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Mark Olival-Bartley studied applied linguistics at Hawaii Pacific University, attaining B.A. and M.A. degrees in TESOL, and poetry at the City College of New York. He is now anatomizing the prosody of E. A. Robinson’s sonnets for his dissertation at Amerika Institut of LMU Munich, where also he edits a poetry weekly. His poems and translations have appeared in journals on both sides of the Atlantic. He is the resident poet at EcoHealth, where his science-themed verse is regularly featured, and a senior copyeditor of Review of International American Studies.

20150228

Song of Myself

by Walt Whitman

14


The wild gander leads his flock through the cool night, 
Ya-honk he says, and sounds it down to me like an invitation, 
The pert may suppose it meaningless, but I listening close,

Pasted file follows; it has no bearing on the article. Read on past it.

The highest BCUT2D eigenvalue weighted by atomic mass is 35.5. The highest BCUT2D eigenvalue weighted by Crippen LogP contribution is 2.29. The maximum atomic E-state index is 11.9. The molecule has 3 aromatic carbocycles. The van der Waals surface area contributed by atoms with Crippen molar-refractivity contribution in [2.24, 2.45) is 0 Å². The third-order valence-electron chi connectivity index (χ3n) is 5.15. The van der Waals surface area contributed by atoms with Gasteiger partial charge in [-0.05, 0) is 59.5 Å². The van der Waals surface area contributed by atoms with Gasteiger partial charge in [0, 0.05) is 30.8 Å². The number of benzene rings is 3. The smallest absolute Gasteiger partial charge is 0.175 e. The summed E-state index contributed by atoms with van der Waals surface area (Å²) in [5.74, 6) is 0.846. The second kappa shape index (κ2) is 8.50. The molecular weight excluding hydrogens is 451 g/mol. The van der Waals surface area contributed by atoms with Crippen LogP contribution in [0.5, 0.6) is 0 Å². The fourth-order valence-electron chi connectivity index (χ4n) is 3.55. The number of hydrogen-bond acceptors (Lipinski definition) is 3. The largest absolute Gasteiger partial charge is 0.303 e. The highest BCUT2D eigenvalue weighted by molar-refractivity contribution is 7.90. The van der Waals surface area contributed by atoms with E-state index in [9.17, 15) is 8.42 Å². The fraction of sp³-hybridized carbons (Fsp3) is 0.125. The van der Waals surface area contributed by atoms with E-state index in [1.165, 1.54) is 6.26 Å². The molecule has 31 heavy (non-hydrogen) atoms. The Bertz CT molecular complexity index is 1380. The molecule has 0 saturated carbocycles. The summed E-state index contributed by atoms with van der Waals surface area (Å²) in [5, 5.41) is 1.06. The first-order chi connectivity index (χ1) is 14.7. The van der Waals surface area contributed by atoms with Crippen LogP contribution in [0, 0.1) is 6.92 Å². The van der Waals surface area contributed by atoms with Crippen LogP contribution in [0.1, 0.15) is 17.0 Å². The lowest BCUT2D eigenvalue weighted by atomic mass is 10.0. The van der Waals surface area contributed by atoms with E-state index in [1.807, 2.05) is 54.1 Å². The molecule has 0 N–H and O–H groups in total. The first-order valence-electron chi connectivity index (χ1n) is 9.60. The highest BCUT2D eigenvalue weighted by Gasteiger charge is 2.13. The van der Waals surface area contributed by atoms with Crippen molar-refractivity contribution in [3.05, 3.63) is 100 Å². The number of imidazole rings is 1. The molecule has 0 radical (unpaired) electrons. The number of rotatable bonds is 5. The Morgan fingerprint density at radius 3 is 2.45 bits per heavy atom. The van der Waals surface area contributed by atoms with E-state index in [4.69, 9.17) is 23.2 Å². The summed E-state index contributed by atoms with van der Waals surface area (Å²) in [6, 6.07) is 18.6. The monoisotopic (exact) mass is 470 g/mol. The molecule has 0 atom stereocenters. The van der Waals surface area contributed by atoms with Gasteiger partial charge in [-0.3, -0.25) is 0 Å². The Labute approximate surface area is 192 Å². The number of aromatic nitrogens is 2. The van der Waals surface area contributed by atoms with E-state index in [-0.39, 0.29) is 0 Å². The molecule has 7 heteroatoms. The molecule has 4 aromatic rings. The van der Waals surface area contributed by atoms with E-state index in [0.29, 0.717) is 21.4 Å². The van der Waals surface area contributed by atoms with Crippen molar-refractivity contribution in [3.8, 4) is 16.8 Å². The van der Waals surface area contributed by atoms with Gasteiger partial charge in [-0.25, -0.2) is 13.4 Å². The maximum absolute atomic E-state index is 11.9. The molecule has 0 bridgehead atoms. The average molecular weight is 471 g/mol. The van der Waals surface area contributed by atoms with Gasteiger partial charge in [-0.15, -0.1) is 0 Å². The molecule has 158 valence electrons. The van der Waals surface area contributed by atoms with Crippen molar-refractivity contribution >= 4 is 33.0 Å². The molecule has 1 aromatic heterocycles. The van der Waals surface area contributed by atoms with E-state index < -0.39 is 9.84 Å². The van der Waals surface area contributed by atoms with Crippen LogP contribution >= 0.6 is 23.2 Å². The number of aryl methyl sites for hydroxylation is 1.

Find its purpose and place up there toward the wintry sky. 


The sharp-hoof’d moose of the north, the cat on the house-sill, the chickadee, the prairie-dog, 
The litter of the grunting sow as they tug at her teats, 
The brood of the turkey-hen and she with her half-spread wings, 
I see in them and myself the same old law. 


The press of my foot to the earth springs a hundred affections, 
They scorn the best I can do to relate them. 


I am enamour’d of growing out-doors, 
Of men that live among cattle or taste of the ocean or woods, 
Of the builders and steerers of ships and the wielders of axes and mauls, and the drivers of horses, 
I can eat and sleep with them week in and week out. 


What is commonest, cheapest, nearest, easiest, is Me, 
Me going in for my chances, spending for vast returns, 
Adorning myself to bestow myself on the first that will take me, 
Not asking the sky to come down to my good will, 
Scattering it freely forever.

Note:  A recitation can be heard here.

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